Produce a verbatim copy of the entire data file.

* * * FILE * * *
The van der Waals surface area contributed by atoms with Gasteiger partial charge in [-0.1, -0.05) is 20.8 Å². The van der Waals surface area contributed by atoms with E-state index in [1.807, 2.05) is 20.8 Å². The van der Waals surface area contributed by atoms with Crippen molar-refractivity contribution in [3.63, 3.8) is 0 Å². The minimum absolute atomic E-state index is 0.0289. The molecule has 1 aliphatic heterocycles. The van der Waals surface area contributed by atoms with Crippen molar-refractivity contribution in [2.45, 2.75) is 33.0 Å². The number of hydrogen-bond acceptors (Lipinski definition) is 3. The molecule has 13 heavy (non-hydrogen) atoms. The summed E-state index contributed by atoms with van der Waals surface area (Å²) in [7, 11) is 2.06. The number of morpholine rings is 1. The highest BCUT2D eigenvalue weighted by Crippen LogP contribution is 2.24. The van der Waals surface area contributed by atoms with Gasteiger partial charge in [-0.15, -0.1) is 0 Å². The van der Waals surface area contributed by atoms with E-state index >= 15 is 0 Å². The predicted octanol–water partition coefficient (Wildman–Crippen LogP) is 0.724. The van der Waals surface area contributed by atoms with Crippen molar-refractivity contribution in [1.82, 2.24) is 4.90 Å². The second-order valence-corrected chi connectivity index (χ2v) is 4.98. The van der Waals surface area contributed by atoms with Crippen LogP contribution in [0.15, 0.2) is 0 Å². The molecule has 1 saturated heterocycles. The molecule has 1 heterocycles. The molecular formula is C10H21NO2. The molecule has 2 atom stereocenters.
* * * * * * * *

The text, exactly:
The van der Waals surface area contributed by atoms with Gasteiger partial charge in [-0.1, -0.05) is 20.8 Å². The van der Waals surface area contributed by atoms with E-state index in [1.807, 2.05) is 20.8 Å². The van der Waals surface area contributed by atoms with Crippen molar-refractivity contribution in [3.63, 3.8) is 0 Å². The minimum absolute atomic E-state index is 0.0289. The molecule has 1 aliphatic heterocycles. The van der Waals surface area contributed by atoms with Crippen molar-refractivity contribution in [2.45, 2.75) is 33.0 Å². The number of hydrogen-bond acceptors (Lipinski definition) is 3. The molecule has 13 heavy (non-hydrogen) atoms. The summed E-state index contributed by atoms with van der Waals surface area (Å²) in [7, 11) is 2.06. The number of morpholine rings is 1. The highest BCUT2D eigenvalue weighted by Crippen LogP contribution is 2.24. The van der Waals surface area contributed by atoms with Gasteiger partial charge in [-0.15, -0.1) is 0 Å². The van der Waals surface area contributed by atoms with E-state index >= 15 is 0 Å². The predicted octanol–water partition coefficient (Wildman–Crippen LogP) is 0.724. The van der Waals surface area contributed by atoms with Crippen molar-refractivity contribution in [1.82, 2.24) is 4.90 Å². The second-order valence-corrected chi connectivity index (χ2v) is 4.98. The van der Waals surface area contributed by atoms with Crippen LogP contribution in [0.15, 0.2) is 0 Å². The molecule has 1 saturated heterocycles. The molecule has 1 heterocycles. The molecular formula is C10H21NO2. The molecule has 2 atom stereocenters.